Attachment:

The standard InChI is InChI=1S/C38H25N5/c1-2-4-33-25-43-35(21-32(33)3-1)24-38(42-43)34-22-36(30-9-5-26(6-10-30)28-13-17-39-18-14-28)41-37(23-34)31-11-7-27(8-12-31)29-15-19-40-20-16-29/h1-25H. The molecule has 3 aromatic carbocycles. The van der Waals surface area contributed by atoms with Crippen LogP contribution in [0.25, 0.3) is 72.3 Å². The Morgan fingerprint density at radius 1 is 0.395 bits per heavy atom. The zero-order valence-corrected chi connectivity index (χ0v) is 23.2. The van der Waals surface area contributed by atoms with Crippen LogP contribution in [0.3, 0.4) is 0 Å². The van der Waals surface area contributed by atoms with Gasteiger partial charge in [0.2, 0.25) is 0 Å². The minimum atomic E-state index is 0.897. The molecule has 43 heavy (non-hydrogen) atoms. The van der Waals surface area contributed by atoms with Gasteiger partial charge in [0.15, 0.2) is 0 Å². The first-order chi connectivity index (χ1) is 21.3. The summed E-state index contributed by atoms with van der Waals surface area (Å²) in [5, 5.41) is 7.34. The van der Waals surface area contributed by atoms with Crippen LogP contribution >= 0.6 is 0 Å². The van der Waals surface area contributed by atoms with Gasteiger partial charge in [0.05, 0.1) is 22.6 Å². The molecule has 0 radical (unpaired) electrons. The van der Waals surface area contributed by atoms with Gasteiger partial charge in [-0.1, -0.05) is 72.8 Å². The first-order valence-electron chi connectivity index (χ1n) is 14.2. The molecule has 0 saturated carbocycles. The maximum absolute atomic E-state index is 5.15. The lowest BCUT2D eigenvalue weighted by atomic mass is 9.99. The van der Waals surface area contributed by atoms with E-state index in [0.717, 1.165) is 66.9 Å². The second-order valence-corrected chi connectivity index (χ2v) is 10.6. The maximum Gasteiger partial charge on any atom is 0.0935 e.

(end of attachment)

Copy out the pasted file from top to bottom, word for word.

The standard InChI is InChI=1S/C38H25N5/c1-2-4-33-25-43-35(21-32(33)3-1)24-38(42-43)34-22-36(30-9-5-26(6-10-30)28-13-17-39-18-14-28)41-37(23-34)31-11-7-27(8-12-31)29-15-19-40-20-16-29/h1-25H. The molecule has 3 aromatic carbocycles. The van der Waals surface area contributed by atoms with Crippen LogP contribution in [0.25, 0.3) is 72.3 Å². The Morgan fingerprint density at radius 1 is 0.395 bits per heavy atom. The zero-order valence-corrected chi connectivity index (χ0v) is 23.2. The van der Waals surface area contributed by atoms with Crippen LogP contribution in [0.3, 0.4) is 0 Å². The van der Waals surface area contributed by atoms with Gasteiger partial charge in [0.2, 0.25) is 0 Å². The minimum atomic E-state index is 0.897. The molecule has 43 heavy (non-hydrogen) atoms. The van der Waals surface area contributed by atoms with Gasteiger partial charge in [0.15, 0.2) is 0 Å². The first-order chi connectivity index (χ1) is 21.3. The summed E-state index contributed by atoms with van der Waals surface area (Å²) in [5, 5.41) is 7.34. The van der Waals surface area contributed by atoms with Crippen LogP contribution >= 0.6 is 0 Å². The van der Waals surface area contributed by atoms with Gasteiger partial charge in [0.05, 0.1) is 22.6 Å². The molecule has 0 radical (unpaired) electrons. The van der Waals surface area contributed by atoms with Gasteiger partial charge in [-0.1, -0.05) is 72.8 Å². The first-order valence-electron chi connectivity index (χ1n) is 14.2. The molecule has 0 saturated carbocycles. The maximum absolute atomic E-state index is 5.15. The lowest BCUT2D eigenvalue weighted by atomic mass is 9.99. The van der Waals surface area contributed by atoms with E-state index in [0.717, 1.165) is 66.9 Å². The second-order valence-corrected chi connectivity index (χ2v) is 10.6. The maximum Gasteiger partial charge on any atom is 0.0935 e.